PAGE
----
Few things can get your new aquarium off to a bad start quicker than a refractometer that isn’t properly calibrated. After all, saltwater is the first thing that goes into your new tank – get it wrong and you’re doomed to problems right from the start.
I almost learned that the hard way…
A used refractometer was posted for sale on my local Marine Aquarist Society forum, so I grabbed it. It was in fantastic shape and I figured I could use the money I saved for some other equipment. The person selling it even tossed in a bottle of refractometer calibration solution.
The instructions that came with it called for using distilled water and calibrating it to zero. However, many aquarists believe it is better to use calibration solution that has the same salinity as natural saltwater (35 ppt, or 1.0265 specific gravity at 77° F / 25° C) since that is the specific solution/liquid they’ll always be using it to test.
To get ready for my first batch of saltwater, I let both the refractometer and the bottle of calibration solution sit in a room that was as close to 77° as possible for a few hours. Then I placed a few drops of solution on the refractometer and calibrated it to 35 ppt.
Then I mixed my saltwater. It needed a little more salt (I’m using E.S.V.’s 4-part saltwater mix) than the instructions called for in order to reach 35 ppt. Other than that it was smooth sailing – the refractometer worked great. However, it turns out the calibration solution did not…
The day after mixing my saltwater and putting it in my new aquarium, the water turned hazy. At first I thought it was a little bacteria bloom – which is quite common in new tanks. But the next morning I noticed the water had cleared and left a white dust on the bottom of the tank. Something had precipitated out of the water – most likely calcium, possibly salt.
My immediate thought: something isn’t right with the refractometer. So, I re-calibrated it – this time following the refractometer instructions and using distilled water (actually I used RODI water.)
Sure enough, the original calibration had set the meter way too low. Then I realized my mistake – I never asked the previous owner how old the bottle of calibration fluid was or how it was stored, and there is no expiration date stamped on the bottle. There was a VERY good chance some of the base liquid evaporated off, or the solution has surpassed its shelf life.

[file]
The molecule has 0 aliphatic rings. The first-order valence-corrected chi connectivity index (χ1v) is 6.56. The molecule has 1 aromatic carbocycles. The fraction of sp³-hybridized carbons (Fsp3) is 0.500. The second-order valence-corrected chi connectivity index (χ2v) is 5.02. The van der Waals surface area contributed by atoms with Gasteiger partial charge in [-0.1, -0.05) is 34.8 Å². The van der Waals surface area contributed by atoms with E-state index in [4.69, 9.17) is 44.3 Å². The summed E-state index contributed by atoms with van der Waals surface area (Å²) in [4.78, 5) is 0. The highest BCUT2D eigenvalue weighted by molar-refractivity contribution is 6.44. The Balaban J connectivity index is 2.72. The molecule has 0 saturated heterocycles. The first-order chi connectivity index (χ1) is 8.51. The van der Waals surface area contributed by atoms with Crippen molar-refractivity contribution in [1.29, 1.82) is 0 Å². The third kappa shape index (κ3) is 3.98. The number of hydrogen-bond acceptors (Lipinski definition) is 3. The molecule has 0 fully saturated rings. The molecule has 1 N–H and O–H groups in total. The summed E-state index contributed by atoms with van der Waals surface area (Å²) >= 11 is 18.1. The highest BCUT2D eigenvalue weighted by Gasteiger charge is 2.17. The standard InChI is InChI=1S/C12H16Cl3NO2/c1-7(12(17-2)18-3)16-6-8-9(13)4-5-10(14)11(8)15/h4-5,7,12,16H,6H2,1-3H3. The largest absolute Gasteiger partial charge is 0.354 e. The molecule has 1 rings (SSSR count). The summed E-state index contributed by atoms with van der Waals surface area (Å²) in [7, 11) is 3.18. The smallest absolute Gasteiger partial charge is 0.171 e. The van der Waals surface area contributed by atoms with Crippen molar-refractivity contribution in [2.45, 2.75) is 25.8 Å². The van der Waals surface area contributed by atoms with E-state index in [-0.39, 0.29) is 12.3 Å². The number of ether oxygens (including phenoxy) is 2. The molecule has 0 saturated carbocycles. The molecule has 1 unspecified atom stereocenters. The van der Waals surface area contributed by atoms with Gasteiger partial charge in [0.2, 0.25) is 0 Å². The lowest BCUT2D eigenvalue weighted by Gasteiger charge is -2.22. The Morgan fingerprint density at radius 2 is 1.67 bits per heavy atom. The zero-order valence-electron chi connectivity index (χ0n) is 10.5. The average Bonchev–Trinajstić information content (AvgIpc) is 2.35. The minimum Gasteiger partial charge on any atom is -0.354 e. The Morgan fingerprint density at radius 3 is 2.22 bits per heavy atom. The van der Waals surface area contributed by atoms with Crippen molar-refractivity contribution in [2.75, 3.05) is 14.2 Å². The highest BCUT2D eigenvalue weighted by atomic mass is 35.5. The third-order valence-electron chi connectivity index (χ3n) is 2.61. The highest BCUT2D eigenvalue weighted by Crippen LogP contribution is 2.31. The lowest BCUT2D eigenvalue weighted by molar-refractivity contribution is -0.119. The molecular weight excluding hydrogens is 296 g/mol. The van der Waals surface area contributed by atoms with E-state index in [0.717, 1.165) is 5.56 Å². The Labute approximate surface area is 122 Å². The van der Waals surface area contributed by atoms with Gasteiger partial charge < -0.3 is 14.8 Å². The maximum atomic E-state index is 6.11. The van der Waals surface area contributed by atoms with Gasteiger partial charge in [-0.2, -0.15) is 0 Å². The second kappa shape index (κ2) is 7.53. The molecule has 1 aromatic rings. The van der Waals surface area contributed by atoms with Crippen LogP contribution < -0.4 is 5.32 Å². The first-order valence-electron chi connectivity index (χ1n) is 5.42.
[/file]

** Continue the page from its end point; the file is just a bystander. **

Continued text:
Thanks to a very handy online article Randy Holmes-Farley wrote on homemade salinity calibration solution in Reefkeeping Magazine, confirming my suspicion was pretty quick and easy – all it took was a quick trip to the grocery store for a 79 cent tub of table salt (no iodine added).
Per Mr. Holmes-Farley all you need to do is dissolve 36.5 grams of table salt in 963.5 grams (e.g. mL) of distilled water (again, I used RODI water). And this is a scale-able ratio. So, using a kitchen scale to measure, I just mixed 18g of salt in 481.75 g of RODI water. (The article also gives directions for using measuring cups if you don’t have a kitchen scale.)
I used my fresh, homemade solution to calibrate the refractomer. And then took a reading of RODI water on the refractometer – which measured exactly zero, confirming the refractometer was now properly calibrated.
With the properly calibrated meter in hand, I checked the water in my tank next.
Sure enough, the salinity was way too high.
Fortunately there was nothing in my tank yet but the saltwater. So I simply replaced a half-gallon at a time with some pure RODI water until it came down to 35 ppt (or 1.0256 specific gravity).
If this had happened when I had livestock in the tank, the results could have been disastrous.
So, here are three quick tips for calibrating your refractometer:
- If you use a manufactured calibration solution – whether it’s store bought or second-hand, make sure it’s relatively new and was well stored
- Better yet, make your own solution – it very easy, you KNOW it’s fresh each time you use it, and it costs less than $1 and 5 minutes to make
- Make sure your refractometer – not the calibration solution – is as close the calibration temperature stated in instructions that came with it as you can. (Don’t worry about the calibration solution temperature: you’re only putting 2-3 drops of solution on the refractometer prism – within 30-45 seconds it will be the same temperature as the refractometer.).